Aust-US cultural differences

Jun 28th, 2008, 06:56 PM
  #1  
Original Poster
 
Join Date: Aug 2003
Posts: 9,922
Aust-US cultural differences

[Note: this post isn't a trolling expedition and it isn't meant to suggest that one set of national characteristics is better than the other.]

This subject surfaced in a recent thread in connection with interactions between American visitors and Australian service staff. I've since laid hands on a book entitled "Cross-Cultural Communication for the Tourism and Hospitality Industry" (Fitzgerald, Helen; Melbourne, Hospitality Press, 1997). I thought the author's comments might be of interest, as we often tend to either exaggerate or downplay our differences.

Under "Some diferences between Americans and Australians" the following points are made:

"One major difference that can be identified ... is that Americans are generally more concerned about standards of efficiency, productivity and profitability than Australians. Certainly, at least in the past, Australians have been more easygoing about standards ... As a result, Australians sometimes see Americans as being over fussy 'nit-pickers', whereas Americans can see Australians as being sloppy and negligent.

"The same applies to people performing a service. In the USA such people are treated more as a professional carrying out a service, rather than as an acquaintance on personal terms. Australians can see the way Americans behave towards service staff as being arrogant. And to an Australian, the service offered in the USA may seem impersonal and automatic rather than being what Australians would oonsider as 'genuinely friendly'.

"A further difference is that the American emphasis on the Protestant work ethic of hard work and individual virtue has meant less of a role for government welfare and charities* whereas in Australian there is a belief that the virtuous are not necessarily rewarded. As a consequence, Australians tend to believe ... that there is a need to aim for equality of outcome as well as equality of opportunity..."

Under "American Humour":

"American humour is seldom sardonic or negative. They can see Australian humour as too negative, and as being even harsh and offensive. They may be surprised when Australians laugh and joke in stressful, difficult situations and 'send up' both themselves and their leaders. Americans are generally more respectful of their leaders.#"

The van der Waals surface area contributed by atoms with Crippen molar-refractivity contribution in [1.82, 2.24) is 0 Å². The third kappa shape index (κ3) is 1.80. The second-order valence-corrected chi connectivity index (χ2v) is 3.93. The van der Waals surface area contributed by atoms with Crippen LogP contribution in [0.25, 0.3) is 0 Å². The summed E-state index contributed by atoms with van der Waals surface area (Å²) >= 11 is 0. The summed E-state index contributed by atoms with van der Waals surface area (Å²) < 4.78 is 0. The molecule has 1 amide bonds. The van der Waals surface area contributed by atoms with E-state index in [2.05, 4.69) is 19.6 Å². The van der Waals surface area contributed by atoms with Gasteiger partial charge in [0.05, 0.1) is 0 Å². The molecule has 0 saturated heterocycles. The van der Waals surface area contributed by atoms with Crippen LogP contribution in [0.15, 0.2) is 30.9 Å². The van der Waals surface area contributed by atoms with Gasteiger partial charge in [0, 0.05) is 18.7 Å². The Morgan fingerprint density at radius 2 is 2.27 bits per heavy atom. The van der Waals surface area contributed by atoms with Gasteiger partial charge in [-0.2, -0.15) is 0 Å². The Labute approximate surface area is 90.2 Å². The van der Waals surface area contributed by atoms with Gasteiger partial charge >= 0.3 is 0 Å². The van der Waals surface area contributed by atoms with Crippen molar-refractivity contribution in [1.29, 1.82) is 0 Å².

(I would add that many Australians' attitude towards religion also has the potential to offend Americans.)

* I don't agree that there's less of a role for charities in the US - the relative lack of government assistance means that if anything there's more reliance on private charity, and the US has a stronger record of private philanthropy than Australia.

# Americans' respect for their leaders seems to have declined in recent years. Some may see this as unsurprising.
Neil_Oz is offline  
Jun 28th, 2008, 07:01 PM
  #2  
Original Poster
 
Join Date: Aug 2003
Posts: 9,922
BTW, while it might be a bit presumptuous of me to speak for our New Zealand cousins, I think it's fair to say that the generalisations about Austrralian attitudes apply equally to Kiwi attitudes, with the proviso that their humour is even dryer than Australians.
Neil_Oz is offline  
Jun 28th, 2008, 08:53 PM
  #3  
cwn
 
Join Date: Sep 2004
Posts: 878
Neil,

That was interesting. Guess I will find out for myself soon. We leave for New Zealand on Jan 9 for almost 2 weeks. Then we move on to Australis for 4 weeks.

I will say the Australia I have met traveling are generally very "easy going" and fun to be around.
cwn is offline  
Jun 28th, 2008, 10:11 PM
  #4  
 
Join Date: Mar 2007
Posts: 748
So Neil, we are irreverent are we, we tend to make fun of our leaders do we? Well I am here to tell you that that is nonsense - I personally would never do that and I know many other Australians who would not do that either!!!!!!